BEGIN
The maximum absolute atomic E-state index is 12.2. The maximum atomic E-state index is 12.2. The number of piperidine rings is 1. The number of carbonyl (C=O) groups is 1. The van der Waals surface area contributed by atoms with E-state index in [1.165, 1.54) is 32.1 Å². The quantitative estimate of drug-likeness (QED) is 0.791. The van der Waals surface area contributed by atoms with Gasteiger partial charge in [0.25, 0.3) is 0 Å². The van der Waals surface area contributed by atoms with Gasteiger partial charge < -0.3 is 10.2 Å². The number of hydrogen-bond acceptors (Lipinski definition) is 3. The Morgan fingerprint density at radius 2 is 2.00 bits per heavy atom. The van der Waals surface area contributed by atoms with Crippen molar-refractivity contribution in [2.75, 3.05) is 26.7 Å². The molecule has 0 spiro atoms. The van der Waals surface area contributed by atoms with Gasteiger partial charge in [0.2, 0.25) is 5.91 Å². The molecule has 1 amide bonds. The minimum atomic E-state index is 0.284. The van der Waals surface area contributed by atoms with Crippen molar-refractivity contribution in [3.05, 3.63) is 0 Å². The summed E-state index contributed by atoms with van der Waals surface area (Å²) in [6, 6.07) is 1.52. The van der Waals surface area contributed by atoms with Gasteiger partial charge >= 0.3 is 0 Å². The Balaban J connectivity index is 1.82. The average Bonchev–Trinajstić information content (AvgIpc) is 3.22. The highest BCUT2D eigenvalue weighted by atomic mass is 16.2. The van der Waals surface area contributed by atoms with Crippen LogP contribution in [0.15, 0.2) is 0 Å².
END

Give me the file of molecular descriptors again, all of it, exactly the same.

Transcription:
The maximum absolute atomic E-state index is 12.2. The maximum atomic E-state index is 12.2. The number of piperidine rings is 1. The number of carbonyl (C=O) groups is 1. The van der Waals surface area contributed by atoms with E-state index in [1.165, 1.54) is 32.1 Å². The quantitative estimate of drug-likeness (QED) is 0.791. The van der Waals surface area contributed by atoms with Gasteiger partial charge in [0.25, 0.3) is 0 Å². The van der Waals surface area contributed by atoms with Gasteiger partial charge < -0.3 is 10.2 Å². The number of hydrogen-bond acceptors (Lipinski definition) is 3. The Morgan fingerprint density at radius 2 is 2.00 bits per heavy atom. The van der Waals surface area contributed by atoms with Crippen molar-refractivity contribution in [2.75, 3.05) is 26.7 Å². The molecule has 0 spiro atoms. The van der Waals surface area contributed by atoms with Gasteiger partial charge in [0.2, 0.25) is 5.91 Å². The molecule has 1 amide bonds. The minimum atomic E-state index is 0.284. The van der Waals surface area contributed by atoms with Crippen molar-refractivity contribution in [3.05, 3.63) is 0 Å². The summed E-state index contributed by atoms with van der Waals surface area (Å²) in [6, 6.07) is 1.52. The van der Waals surface area contributed by atoms with Gasteiger partial charge >= 0.3 is 0 Å². The Balaban J connectivity index is 1.82. The average Bonchev–Trinajstić information content (AvgIpc) is 3.22. The highest BCUT2D eigenvalue weighted by atomic mass is 16.2. The van der Waals surface area contributed by atoms with Crippen LogP contribution in [0.15, 0.2) is 0 Å².